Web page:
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Using an online interactive platform, learners will explore our solar system from the perspective of the Sun. They will observe the motion of different worlds to determine their location in the solar system. Then they will launch probes to search... (View More)

Common materials such as sand, gravel, pebbles, shells, etc. are used to represent crustal materials from an unknown planet. Students begin by sorting, classifying, and making observations about the sample. Using that information, they must then... (View More)

Learners will visit a sequence of stations to discover how the dark and light areas and craters we see on the Moon's face today record major events of its lifetime. While they may visit the stations in any order, the stations trace the Moon's... (View More)

Audience: Informal education

This is an activity about the requirements of life. Learners will explore what living things need to survive and thrive by creating and caring for a garden plot (outdoors where appropriate) or a container garden (indoors) at the program facility.... (View More)

Audience: Informal education

Leaners will grow a sugar crystal and learn how this relates to growing protein crystals in space. The lack of gravity allows scientists on the space station to grow big, almost perfect crystals, which are used to help design new medicines. This is... (View More)

After creating a model of multiple volcanic lava flows, students analyze the layers, sequence the flows, and interpret the stratigraphy. Students use that same volcanic layering model to investigate relative dating and geologic mapping principles-... (View More)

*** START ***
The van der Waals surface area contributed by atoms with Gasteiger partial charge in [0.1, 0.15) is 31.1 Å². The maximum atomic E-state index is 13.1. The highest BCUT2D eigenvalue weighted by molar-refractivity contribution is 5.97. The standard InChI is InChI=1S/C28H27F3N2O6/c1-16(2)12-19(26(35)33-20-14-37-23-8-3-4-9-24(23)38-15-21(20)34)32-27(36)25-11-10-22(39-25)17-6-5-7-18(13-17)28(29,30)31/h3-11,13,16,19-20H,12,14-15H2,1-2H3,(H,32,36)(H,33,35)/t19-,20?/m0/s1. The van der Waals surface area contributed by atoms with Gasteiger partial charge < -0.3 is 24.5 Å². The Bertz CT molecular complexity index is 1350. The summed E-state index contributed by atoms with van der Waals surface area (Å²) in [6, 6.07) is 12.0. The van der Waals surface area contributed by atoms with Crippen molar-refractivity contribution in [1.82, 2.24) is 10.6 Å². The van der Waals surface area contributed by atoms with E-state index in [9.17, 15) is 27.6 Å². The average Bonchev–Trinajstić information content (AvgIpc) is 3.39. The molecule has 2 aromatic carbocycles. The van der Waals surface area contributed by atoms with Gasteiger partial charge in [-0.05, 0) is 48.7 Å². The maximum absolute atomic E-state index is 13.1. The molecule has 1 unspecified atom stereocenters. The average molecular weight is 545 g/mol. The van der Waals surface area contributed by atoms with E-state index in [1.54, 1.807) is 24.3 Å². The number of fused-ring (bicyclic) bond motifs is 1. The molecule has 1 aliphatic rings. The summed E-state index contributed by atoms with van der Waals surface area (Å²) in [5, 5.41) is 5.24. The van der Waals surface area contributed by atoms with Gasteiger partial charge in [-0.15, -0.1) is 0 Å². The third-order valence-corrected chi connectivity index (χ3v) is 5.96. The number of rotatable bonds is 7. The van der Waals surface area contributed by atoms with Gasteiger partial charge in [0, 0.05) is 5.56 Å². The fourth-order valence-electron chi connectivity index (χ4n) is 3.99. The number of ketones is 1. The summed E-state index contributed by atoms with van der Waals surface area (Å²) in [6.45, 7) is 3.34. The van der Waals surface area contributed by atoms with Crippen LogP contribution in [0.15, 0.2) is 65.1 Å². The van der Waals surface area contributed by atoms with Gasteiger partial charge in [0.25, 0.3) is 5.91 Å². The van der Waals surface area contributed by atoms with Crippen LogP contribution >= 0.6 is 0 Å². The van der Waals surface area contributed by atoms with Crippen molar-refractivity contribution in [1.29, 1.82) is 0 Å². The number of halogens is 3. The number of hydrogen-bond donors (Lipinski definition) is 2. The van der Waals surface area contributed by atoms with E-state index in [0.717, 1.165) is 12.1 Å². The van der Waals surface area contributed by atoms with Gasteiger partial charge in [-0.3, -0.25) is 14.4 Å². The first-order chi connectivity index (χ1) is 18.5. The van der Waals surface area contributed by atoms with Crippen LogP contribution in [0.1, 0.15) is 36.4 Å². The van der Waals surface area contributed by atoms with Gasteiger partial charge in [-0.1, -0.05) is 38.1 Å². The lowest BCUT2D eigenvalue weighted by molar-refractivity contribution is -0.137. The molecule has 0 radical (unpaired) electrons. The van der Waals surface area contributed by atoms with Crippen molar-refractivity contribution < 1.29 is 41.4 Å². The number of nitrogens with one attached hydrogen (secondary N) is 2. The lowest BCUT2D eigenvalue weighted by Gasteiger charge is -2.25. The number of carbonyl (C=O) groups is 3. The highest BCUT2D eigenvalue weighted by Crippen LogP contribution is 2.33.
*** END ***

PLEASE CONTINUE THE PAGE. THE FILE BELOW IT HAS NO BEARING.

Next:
This is a lesson that applys occultations to Saturn's Moon Enceladus. Learners will establish whether Saturn’s small moon, Enceladus, has an atmosphere, whether that atmosphere is over the entire planet, and what creates Saturn’s E-ring. The... (View More)

In this lesson about cosmic rays, students will describe why cosmic rays are dangerous to astronauts. Includes information about student preconceptions. This is activity 3 of 4 from The Cosmic Ray Telescope for the Effects of Radiation (CRaTER).

Audience: Middle school
Materials Cost: Free

This is an activity about detecting elements by using light. Learners will develop and apply methods to identify and interpret patterns to the identification of fingerprints. They look at fingerprints of their classmates, snowflakes, and finally... (View More)

Learners will use data from the Student Dust Counter (SDC) Data Viewer to establish any trends in the distribution of dust in the solar system. Students record the number of dust particles, or hits, recorded by the instrument and the average mass of... (View More)

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